As surely as there will be messed up theology and practice in the Church, there is a marked way home. Our challenge is to follow it. That’s hard because it’s not the dynamic way. It’s not full of light shows and professional music and polished communicators. Continue reading “The way home for the American Church”
2 Timothy 3:1–5 (NIV): But mark this: There will be terrible times in the last days. 2 People will be lovers of themselves, lovers of money, boastful, proud, abusive, disobedient to their parents, ungrateful, unholy, 3 without love, unforgiving, slanderous, without self-control, brutal, not lovers of the good, 4 treacherous, rash, conceited, lovers of pleasure rather than lovers of God—5 having a form of godliness but denying its power.
Welcome to the American Church. 2019. Continue reading “Being people of the Presence”
1 Timothy 4:7 (NIV): Have nothing to do with godless myths and old wives’ tales; rather, train yourself to be godly.
I Timothy 4 delivers stern warnings. They are crucial for our times. For Timothy it was vital to pay attention. Continue reading ““Last Days” living”
This will be my first year in an Anglican tradition as we enter Lent. Last Advent was my first season in the Anglican tradition and it was a great time of learning. While I have emphasized Lent in my own ministry the last several years, this is a season where I am entering fully into the life of a community that full practices this rhythm of Christian life.Continue reading “Moving toward Lent”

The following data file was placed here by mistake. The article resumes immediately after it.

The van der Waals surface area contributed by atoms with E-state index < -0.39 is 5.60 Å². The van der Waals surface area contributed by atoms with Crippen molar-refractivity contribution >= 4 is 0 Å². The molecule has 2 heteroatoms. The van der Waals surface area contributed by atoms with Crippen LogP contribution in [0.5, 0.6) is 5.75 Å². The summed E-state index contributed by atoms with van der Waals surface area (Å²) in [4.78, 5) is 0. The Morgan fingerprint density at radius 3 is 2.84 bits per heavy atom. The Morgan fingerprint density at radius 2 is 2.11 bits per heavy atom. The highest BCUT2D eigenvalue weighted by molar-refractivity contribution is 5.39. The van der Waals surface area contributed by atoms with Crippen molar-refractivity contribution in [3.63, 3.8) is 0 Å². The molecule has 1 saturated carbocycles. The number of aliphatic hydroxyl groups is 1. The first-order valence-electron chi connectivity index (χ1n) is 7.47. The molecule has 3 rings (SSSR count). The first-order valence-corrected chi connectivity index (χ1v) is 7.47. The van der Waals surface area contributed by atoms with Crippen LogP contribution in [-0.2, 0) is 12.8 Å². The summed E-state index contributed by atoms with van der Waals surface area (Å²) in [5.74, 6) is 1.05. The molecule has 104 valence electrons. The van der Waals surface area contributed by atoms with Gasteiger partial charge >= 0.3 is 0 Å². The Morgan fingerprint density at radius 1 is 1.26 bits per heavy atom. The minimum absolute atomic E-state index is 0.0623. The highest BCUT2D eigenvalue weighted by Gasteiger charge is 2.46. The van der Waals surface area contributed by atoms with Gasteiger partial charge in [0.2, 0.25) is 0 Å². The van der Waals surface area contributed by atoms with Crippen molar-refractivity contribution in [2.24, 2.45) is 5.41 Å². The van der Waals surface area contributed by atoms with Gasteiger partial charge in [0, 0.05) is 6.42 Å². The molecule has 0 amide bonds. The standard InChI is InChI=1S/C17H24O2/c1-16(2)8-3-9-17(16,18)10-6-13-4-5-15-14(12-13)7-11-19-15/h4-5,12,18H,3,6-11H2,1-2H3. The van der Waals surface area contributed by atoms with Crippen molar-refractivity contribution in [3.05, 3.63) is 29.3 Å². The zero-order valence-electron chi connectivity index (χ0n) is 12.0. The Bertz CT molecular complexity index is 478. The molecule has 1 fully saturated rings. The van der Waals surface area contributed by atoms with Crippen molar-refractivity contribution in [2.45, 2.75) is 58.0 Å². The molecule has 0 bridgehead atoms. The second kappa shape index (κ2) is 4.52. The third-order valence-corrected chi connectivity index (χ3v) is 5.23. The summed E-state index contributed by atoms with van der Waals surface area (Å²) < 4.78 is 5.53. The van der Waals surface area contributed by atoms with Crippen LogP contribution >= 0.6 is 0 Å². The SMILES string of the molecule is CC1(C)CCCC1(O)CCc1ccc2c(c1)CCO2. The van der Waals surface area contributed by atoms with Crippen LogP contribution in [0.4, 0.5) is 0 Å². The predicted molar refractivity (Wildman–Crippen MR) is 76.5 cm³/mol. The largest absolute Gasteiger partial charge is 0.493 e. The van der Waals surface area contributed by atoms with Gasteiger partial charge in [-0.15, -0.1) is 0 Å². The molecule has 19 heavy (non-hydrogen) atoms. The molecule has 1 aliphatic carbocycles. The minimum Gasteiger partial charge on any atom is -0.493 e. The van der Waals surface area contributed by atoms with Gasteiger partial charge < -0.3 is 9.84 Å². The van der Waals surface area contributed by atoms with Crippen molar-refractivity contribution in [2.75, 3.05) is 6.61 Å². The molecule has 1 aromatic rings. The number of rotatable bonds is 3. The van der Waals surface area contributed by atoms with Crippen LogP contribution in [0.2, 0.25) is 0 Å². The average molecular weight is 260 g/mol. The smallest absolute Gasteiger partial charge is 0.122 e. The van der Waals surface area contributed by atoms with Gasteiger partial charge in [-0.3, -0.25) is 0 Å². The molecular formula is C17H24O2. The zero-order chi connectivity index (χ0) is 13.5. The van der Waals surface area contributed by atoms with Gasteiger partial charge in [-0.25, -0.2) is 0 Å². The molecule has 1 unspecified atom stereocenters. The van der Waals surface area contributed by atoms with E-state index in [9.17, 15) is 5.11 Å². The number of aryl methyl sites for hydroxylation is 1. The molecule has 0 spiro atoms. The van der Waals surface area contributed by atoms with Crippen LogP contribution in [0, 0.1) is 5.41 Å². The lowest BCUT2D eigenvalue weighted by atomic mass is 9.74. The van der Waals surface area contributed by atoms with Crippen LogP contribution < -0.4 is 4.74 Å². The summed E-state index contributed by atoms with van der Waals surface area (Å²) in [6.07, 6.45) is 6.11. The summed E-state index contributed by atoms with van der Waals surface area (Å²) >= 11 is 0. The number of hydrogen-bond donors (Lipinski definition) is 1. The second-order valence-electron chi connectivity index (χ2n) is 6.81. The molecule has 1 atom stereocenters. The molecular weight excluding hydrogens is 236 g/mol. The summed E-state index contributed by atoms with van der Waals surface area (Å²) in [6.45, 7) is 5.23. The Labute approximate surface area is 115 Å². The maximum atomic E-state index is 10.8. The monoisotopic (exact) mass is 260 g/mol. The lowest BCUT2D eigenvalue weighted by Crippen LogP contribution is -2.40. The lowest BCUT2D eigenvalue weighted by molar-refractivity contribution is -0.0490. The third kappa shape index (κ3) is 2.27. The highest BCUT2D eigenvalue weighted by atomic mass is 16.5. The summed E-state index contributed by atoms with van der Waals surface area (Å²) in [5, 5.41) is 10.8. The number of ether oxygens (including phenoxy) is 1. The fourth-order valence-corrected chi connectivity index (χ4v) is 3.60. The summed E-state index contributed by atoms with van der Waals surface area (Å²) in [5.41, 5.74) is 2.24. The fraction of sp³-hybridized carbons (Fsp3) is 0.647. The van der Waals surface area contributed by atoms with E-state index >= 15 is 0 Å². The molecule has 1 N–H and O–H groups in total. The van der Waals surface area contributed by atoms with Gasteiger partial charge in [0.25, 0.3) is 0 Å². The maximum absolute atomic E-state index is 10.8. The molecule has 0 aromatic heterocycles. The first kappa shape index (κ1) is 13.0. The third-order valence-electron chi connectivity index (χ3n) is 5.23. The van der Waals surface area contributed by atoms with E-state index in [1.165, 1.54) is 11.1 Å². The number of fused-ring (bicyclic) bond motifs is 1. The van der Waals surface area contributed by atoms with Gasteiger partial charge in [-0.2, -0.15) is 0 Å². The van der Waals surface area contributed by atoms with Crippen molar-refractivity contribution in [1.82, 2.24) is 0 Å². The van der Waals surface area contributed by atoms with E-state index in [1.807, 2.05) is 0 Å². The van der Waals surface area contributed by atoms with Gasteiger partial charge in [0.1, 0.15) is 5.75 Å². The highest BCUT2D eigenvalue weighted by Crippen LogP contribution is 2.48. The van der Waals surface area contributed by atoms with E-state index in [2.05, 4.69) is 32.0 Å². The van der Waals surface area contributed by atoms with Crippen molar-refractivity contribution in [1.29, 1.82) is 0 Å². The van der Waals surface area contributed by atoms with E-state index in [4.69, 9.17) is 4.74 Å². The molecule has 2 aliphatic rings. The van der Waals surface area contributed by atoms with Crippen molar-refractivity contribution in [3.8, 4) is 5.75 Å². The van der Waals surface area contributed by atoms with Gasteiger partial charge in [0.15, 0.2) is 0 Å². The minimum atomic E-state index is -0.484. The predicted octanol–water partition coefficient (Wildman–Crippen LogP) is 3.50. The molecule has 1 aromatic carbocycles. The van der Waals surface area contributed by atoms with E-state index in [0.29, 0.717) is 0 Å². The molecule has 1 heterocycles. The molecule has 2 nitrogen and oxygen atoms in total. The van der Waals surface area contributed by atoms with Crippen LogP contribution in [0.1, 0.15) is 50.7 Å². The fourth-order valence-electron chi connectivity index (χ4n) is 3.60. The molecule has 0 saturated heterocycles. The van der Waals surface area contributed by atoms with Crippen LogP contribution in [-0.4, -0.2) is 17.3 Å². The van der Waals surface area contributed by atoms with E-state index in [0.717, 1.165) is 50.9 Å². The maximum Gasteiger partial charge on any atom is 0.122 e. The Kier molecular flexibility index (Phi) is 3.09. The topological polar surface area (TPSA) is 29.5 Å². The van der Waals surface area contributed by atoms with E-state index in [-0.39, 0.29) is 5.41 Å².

13 “You are the salt of the earth. But if the salt loses its saltiness, how can it be made salty again? It is no longer good for anything, except to be thrown out and trampled underfoot. (Matt. 5:13, NIV)
A disciple of the kingdom who does not LIVE like a disciple of the kingdom is worth about as much as tasteless salt or invisible light.
I have been in the habit of reading through a daily lectionary reading the past several months. It is a joyous journey that keeps me faithfully reading the broad scope of the biblical story.
But then there are passages that sweep into my spirit with a fresh wind and I am held there for a bit of time. It messes up my “schedule”, but I get less worried about that over time. I love the story. And I love the “camping out.” Both are necessary for my life.Continue reading “To remain… to abide… to bear fruit”
All the vices are distorted or excessive attachments to good things. Wrath is ostensibly born of concern for justice and honor, greed regards sufficient possessions, gluttony is about food, vainglory seeks the approval of others. Vice happens when our pursuit of these good things gets twisted, that is, when we try to make them fill gaps and needs in our hearts that only God can fill, and when we define happiness in terms of them, rather than appreciating them as (finite) blessings from God. — Rebecca Konyndyk DeYoung, Glittering Vices: A New Look at the Seven Deadly Sins and Their Remedies